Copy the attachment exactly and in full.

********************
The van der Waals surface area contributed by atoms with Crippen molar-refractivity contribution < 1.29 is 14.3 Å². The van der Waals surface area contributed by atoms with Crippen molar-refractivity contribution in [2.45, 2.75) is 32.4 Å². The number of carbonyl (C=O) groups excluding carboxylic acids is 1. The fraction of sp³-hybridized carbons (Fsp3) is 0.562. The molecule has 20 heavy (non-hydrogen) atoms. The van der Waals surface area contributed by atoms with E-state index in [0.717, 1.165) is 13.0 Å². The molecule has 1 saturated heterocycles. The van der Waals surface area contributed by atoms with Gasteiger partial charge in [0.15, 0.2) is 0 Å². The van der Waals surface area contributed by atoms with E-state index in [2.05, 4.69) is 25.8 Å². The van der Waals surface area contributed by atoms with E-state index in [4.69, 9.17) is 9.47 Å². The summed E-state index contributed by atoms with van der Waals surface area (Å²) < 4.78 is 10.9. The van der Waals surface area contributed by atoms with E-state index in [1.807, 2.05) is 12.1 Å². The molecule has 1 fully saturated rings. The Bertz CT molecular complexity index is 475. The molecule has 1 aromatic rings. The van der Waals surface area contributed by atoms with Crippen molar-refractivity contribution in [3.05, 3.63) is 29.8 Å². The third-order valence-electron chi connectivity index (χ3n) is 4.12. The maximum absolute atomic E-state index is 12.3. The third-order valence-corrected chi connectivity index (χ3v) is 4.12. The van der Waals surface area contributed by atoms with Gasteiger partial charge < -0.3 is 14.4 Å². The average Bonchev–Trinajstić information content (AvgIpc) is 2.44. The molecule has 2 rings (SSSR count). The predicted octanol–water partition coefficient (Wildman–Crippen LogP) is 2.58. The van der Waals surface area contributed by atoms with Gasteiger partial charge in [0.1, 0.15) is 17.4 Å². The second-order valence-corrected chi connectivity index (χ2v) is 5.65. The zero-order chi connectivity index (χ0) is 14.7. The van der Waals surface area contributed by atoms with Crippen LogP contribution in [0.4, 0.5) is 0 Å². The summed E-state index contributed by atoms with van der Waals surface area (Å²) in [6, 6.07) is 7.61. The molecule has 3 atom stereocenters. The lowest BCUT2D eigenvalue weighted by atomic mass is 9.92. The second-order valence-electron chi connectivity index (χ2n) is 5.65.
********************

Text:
The van der Waals surface area contributed by atoms with Crippen molar-refractivity contribution < 1.29 is 14.3 Å². The van der Waals surface area contributed by atoms with Crippen molar-refractivity contribution in [2.45, 2.75) is 32.4 Å². The number of carbonyl (C=O) groups excluding carboxylic acids is 1. The fraction of sp³-hybridized carbons (Fsp3) is 0.562. The molecule has 20 heavy (non-hydrogen) atoms. The van der Waals surface area contributed by atoms with E-state index in [0.717, 1.165) is 13.0 Å². The molecule has 1 saturated heterocycles. The van der Waals surface area contributed by atoms with Gasteiger partial charge in [0.15, 0.2) is 0 Å². The van der Waals surface area contributed by atoms with E-state index in [2.05, 4.69) is 25.8 Å². The van der Waals surface area contributed by atoms with E-state index in [4.69, 9.17) is 9.47 Å². The summed E-state index contributed by atoms with van der Waals surface area (Å²) < 4.78 is 10.9. The van der Waals surface area contributed by atoms with E-state index in [1.807, 2.05) is 12.1 Å². The molecule has 1 fully saturated rings. The Bertz CT molecular complexity index is 475. The molecule has 1 aromatic rings. The van der Waals surface area contributed by atoms with Crippen molar-refractivity contribution in [3.05, 3.63) is 29.8 Å². The third-order valence-electron chi connectivity index (χ3n) is 4.12. The maximum absolute atomic E-state index is 12.3. The third-order valence-corrected chi connectivity index (χ3v) is 4.12. The van der Waals surface area contributed by atoms with Gasteiger partial charge < -0.3 is 14.4 Å². The average Bonchev–Trinajstić information content (AvgIpc) is 2.44. The molecule has 2 rings (SSSR count). The predicted octanol–water partition coefficient (Wildman–Crippen LogP) is 2.58. The van der Waals surface area contributed by atoms with Gasteiger partial charge in [0.1, 0.15) is 17.4 Å². The second-order valence-corrected chi connectivity index (χ2v) is 5.65. The zero-order chi connectivity index (χ0) is 14.7. The van der Waals surface area contributed by atoms with Crippen LogP contribution in [0.4, 0.5) is 0 Å². The summed E-state index contributed by atoms with van der Waals surface area (Å²) in [6, 6.07) is 7.61. The molecule has 3 atom stereocenters. The lowest BCUT2D eigenvalue weighted by atomic mass is 9.92. The second-order valence-electron chi connectivity index (χ2n) is 5.65.